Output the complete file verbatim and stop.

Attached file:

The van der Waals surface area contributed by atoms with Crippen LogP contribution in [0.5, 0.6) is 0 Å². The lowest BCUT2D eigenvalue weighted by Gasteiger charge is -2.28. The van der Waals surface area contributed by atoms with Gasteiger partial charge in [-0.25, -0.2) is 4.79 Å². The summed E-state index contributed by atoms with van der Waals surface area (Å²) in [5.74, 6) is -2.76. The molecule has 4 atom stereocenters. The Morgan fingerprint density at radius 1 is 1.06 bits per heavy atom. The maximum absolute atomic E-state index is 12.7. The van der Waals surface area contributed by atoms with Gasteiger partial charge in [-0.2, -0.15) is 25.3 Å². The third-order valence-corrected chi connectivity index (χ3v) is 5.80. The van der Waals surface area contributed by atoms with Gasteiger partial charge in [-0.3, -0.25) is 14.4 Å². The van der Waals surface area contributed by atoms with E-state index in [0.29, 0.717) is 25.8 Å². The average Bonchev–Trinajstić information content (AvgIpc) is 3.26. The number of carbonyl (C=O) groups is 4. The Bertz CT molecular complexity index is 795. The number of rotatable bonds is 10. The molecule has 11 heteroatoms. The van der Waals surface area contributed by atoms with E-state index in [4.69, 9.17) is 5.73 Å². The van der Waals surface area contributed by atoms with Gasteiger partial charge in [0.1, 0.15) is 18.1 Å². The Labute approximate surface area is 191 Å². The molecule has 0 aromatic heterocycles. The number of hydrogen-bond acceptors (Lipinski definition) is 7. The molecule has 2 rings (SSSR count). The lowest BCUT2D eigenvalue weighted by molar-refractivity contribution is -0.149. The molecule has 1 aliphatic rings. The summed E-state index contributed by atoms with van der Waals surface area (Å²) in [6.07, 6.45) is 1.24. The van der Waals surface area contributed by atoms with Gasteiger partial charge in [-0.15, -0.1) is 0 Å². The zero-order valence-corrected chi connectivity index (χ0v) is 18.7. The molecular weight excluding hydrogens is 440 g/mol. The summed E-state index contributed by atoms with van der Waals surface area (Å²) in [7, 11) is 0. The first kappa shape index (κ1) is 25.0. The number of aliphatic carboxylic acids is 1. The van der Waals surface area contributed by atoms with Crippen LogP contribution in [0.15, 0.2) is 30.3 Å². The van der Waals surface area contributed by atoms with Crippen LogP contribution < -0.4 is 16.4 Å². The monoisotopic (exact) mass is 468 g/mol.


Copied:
The van der Waals surface area contributed by atoms with Crippen LogP contribution in [0.5, 0.6) is 0 Å². The lowest BCUT2D eigenvalue weighted by Gasteiger charge is -2.28. The van der Waals surface area contributed by atoms with Gasteiger partial charge in [-0.25, -0.2) is 4.79 Å². The summed E-state index contributed by atoms with van der Waals surface area (Å²) in [5.74, 6) is -2.76. The molecule has 4 atom stereocenters. The Morgan fingerprint density at radius 1 is 1.06 bits per heavy atom. The maximum absolute atomic E-state index is 12.7. The van der Waals surface area contributed by atoms with Gasteiger partial charge in [-0.2, -0.15) is 25.3 Å². The third-order valence-corrected chi connectivity index (χ3v) is 5.80. The van der Waals surface area contributed by atoms with Gasteiger partial charge in [-0.3, -0.25) is 14.4 Å². The van der Waals surface area contributed by atoms with E-state index in [0.29, 0.717) is 25.8 Å². The average Bonchev–Trinajstić information content (AvgIpc) is 3.26. The number of carbonyl (C=O) groups is 4. The Bertz CT molecular complexity index is 795. The number of rotatable bonds is 10. The molecule has 11 heteroatoms. The van der Waals surface area contributed by atoms with E-state index in [4.69, 9.17) is 5.73 Å². The van der Waals surface area contributed by atoms with Gasteiger partial charge in [0.1, 0.15) is 18.1 Å². The Labute approximate surface area is 191 Å². The molecule has 0 aromatic heterocycles. The number of hydrogen-bond acceptors (Lipinski definition) is 7. The molecule has 2 rings (SSSR count). The lowest BCUT2D eigenvalue weighted by molar-refractivity contribution is -0.149. The molecule has 1 aliphatic rings. The summed E-state index contributed by atoms with van der Waals surface area (Å²) in [6.07, 6.45) is 1.24. The van der Waals surface area contributed by atoms with Gasteiger partial charge in [-0.15, -0.1) is 0 Å². The zero-order valence-corrected chi connectivity index (χ0v) is 18.7. The molecular weight excluding hydrogens is 440 g/mol. The summed E-state index contributed by atoms with van der Waals surface area (Å²) in [7, 11) is 0. The first kappa shape index (κ1) is 25.0. The number of aliphatic carboxylic acids is 1. The van der Waals surface area contributed by atoms with Crippen LogP contribution in [0.15, 0.2) is 30.3 Å². The van der Waals surface area contributed by atoms with Crippen LogP contribution < -0.4 is 16.4 Å². The monoisotopic (exact) mass is 468 g/mol.